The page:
I made her call her mom in my presence on speakerphone and had her tell her mom what she was “in” for. Then I stepped in with my comments. I could tell mom was not altogether convinced of her daughter’s innocence, but it would take mom about an hour to get to school and I was stuck with the kid.
I put her on ice in the Main Office and went on about my work of wrapping up for the weekend. The she sat there, angry, stewing, ready to snap at me. After about 45 minutes of her death stares, I decided to give her one last chance.
“Drunken Obnoxious Girl (not her real name and I hope she’s not a Facebook friend),” I said, “we’ve been at this for over an hour. Your mom doesn’t seem to believe you. She’s on her way from work. She had to leave early. Didn’t sound too happy about it. Our principal doesn’t believe you. I don’t believe you. Are you saying that this is all going to end up with you proven innocent and my apologizing to you for wasting your time?”
“Yes,” said Drunken Obnoxious Girl, “that’s exactly what’s going to happen.”
Yeah, that didn’t happen.
Some Mistakes Are More Painful Than Others
Not all my teaching memories are good. Not all of them are funny. Unfortunately, not all of them make fill me with positive feelings about myself.
I have learned something from all of the experiences I’ve been reliving the last few days.
I am an administrator and my primary area of responsibility is supervision of faculty. The bad memories – the bad stories – they help me in two ways: first, they keep me honest and, hopefully, humble, and, second, they give me real stories to share.
There is always much to learn.
I teach young women. The chances of one of them finding herself in a difficult position goes up exponentially with the number of students who pass through the halls of the school. Hopefully, when that happens, these young women have the fortitude to make good choices from themselves and for the futures. We’ve been lucky to only have a few girls have to deal with these choices and I can say that I’ve been impressed by each of them.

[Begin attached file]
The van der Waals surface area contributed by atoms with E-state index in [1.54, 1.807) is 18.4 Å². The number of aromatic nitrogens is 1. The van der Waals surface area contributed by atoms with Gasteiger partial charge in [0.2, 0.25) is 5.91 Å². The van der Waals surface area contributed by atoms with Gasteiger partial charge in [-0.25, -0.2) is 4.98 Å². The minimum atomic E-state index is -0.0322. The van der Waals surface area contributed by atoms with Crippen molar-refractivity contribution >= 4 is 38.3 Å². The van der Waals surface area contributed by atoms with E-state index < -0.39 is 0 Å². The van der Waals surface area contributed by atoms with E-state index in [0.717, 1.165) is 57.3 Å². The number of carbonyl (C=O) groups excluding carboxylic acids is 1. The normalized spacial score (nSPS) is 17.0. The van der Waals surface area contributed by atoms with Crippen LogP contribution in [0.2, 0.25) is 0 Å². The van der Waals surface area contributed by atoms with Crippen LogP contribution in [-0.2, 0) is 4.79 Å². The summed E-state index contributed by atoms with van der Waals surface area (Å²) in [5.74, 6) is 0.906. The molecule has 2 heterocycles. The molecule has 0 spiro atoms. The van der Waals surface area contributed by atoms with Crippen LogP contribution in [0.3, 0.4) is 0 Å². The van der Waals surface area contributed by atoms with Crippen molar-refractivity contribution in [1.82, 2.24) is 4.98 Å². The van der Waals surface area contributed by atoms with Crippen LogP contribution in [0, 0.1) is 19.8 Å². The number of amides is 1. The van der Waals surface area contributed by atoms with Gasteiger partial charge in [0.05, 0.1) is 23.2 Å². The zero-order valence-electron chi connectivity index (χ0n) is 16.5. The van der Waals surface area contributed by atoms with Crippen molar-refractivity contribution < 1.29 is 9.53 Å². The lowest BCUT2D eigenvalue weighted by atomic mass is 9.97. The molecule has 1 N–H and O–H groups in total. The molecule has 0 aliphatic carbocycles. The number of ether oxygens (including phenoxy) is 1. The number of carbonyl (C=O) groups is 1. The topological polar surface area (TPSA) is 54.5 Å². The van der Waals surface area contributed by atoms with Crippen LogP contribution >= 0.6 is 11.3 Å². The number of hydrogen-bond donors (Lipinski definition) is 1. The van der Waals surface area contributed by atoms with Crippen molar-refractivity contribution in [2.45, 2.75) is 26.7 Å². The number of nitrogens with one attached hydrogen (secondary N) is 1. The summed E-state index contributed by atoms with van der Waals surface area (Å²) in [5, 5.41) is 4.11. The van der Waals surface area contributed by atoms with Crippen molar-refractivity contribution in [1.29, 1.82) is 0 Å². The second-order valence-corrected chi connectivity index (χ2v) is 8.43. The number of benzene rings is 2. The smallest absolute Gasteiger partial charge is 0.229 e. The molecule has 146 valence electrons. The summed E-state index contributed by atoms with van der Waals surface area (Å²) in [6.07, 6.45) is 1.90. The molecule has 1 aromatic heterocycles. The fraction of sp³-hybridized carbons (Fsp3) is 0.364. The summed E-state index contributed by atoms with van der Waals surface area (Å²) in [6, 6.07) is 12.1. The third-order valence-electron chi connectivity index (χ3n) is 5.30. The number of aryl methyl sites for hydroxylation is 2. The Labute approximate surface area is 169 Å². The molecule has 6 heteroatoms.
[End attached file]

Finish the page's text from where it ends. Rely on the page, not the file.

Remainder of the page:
I was teaching an AP English Literature class a few years ago. One of the students in the class was going to be late to school – about a month and a half late – so that she could make and live with the right choice for her life. I was so very impressed with her. She was, and I am certain, remains a terrific young woman. I knew she was coming back to class. I knew what day she would return. I was ready to deflect any uncomfortable comments around her, protect her from any derision. I guess I was so ready to do so that I lost sight of something very, very basic: my lesson plan in my own class for the day she returned.
The day she returned, I was conducting a Socratic Seminar. A Socratic Seminar is a class discussion for which students prepare for days. The research questions based on a novel or some other text so that they can speak intelligently and analyze deeply the work at hand. The idea is that their preparation allows them to carry on conversation without teacher intervention. It’s a big deal and, if done correctly, can be a very rewarding experience. The class had been prepping for this lesson for weeks. I was going to give the young woman a perfect score and move on, never mention what she’d been through, make this class a safe place.
She came in, I acknowledged her presence – didn’t call attention to her – and got the class in place for the seminar.
As the students began speaking, I almost cried. Truly. The seminar was moving. It was under its own power. I could have stopped it, but how? Wouldn’t that have called more attention to what was a painful and impossible situation? I could have stopped it and made a judgment call not to do so.
When teachers make bad decisions or handle situations poorly, when I would like to be disappointed in one of them, I remember this moment. I remember this young woman and her first day back.
I remember the Socratic Seminar on The Scarlet Letter.